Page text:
Darfur's Chaos Spreads

Thursday, February 7, 2008

N'DJAMENA, the capital of Chad, is hundreds of miles from Darfur. But the violence in Chad over the past few days is closely linked to the Sudanese government's bloody campaign to subdue Darfur. Some of Darfur's rebels enjoy sanctuary in eastern Chad as well as other support from the government of President Idriss Déby. Meanwhile, Chadian rebel groups are clients of President Omar al-Bashir of Sudan.

Their assault on N'djamena, which began Saturday, left civilians dead and sent thousands of refugees streaming into nearby Cameroon.

Widening the regional conflict by taking it to the streets of a neighboring country certainly serves Mr. Bashir's interests in punishing a regional enemy -- and diverting international attention from Darfur. The rebel strike happened as a U.N. peacekeeping force is struggling to get on the ground in Darfur; deployment of a French-led European Union force to protect refugees in eastern Chad, which Mr. Bashir opposes, was suspended as a result.

For the time being, it appears that Mr. Déby has quelled the attack with the help of France, which maintains 1,900 troops and a squadron of fighter planes in Chad. President Nicolas Sarkozy engineered a U.N. Security Council resolution supporting Mr. Déby and alluded to possible military intervention to save him. "If France must do its duty, it will do so," Mr. Sarkozy said. Paris's stance in this oil-rich former colony, however, is not a case study in foreign policy idealism. Mr. Déby is a dictator; one reason he is vulnerable to revolt is that he has governed in the narrow interests of his own ethnic group, the Zagawa. Among his recent initiatives was to renege on his promise to the World Bank to dedicate almost 90 percent of oil pipeline revenue to fighting poverty. Yet Mr. Déby also has enjoyed good relations with the Bush administration, which has trained and equipped members of his presidential guard to fight Islamist terrorists based in North Africa.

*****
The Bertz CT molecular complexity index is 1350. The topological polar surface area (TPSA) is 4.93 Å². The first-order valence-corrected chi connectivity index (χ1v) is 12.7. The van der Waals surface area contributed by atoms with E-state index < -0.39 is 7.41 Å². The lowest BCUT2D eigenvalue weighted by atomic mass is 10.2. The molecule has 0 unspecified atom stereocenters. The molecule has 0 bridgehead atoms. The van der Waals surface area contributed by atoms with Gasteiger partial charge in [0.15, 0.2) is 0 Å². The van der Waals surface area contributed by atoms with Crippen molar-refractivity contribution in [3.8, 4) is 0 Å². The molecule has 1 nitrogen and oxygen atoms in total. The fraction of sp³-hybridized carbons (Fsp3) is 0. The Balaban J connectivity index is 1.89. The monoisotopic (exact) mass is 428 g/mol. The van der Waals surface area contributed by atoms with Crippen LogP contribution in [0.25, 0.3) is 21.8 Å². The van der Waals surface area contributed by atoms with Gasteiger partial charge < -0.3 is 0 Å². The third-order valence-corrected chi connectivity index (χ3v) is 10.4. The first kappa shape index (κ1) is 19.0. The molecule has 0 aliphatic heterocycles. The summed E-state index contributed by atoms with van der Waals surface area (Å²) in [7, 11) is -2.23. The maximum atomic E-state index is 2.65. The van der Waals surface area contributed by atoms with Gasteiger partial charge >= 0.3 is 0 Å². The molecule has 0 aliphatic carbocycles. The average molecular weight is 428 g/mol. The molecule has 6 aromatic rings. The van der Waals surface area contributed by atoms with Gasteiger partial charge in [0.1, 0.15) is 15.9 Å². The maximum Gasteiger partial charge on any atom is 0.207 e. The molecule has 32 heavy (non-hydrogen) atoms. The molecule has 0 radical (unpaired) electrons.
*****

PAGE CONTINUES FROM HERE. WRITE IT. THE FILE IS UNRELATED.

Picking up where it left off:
Given the Chadian rebels' links to Sudan, the United States and France probably have little choice but to help prevent them from seizing power in Chad. A rebel victory would bring on only more refugee outflows, an inevitable counterattack and a spiraling war that could engulf all of north-central Africa. There can be no blank check for Chad's ruler, however. Both Washington and Paris need to push him to end corruption and human rights abuses. The World Bank cut off funding to Chad after its grab for oil money; the flow of dollars was restored in return for new Chadian promises to aid the poor, and those must be kept. Human rights monitors report that members of the civilian opposition in N'djamena have been rounded up amid the fighting -- portending a possible repeat of the torture and executions that occurred during a 2006 rebel offensive. At a minimum, Mr. Déby must prevent that, if he wants to retain his deservedly tenuous hold on international sympathy.

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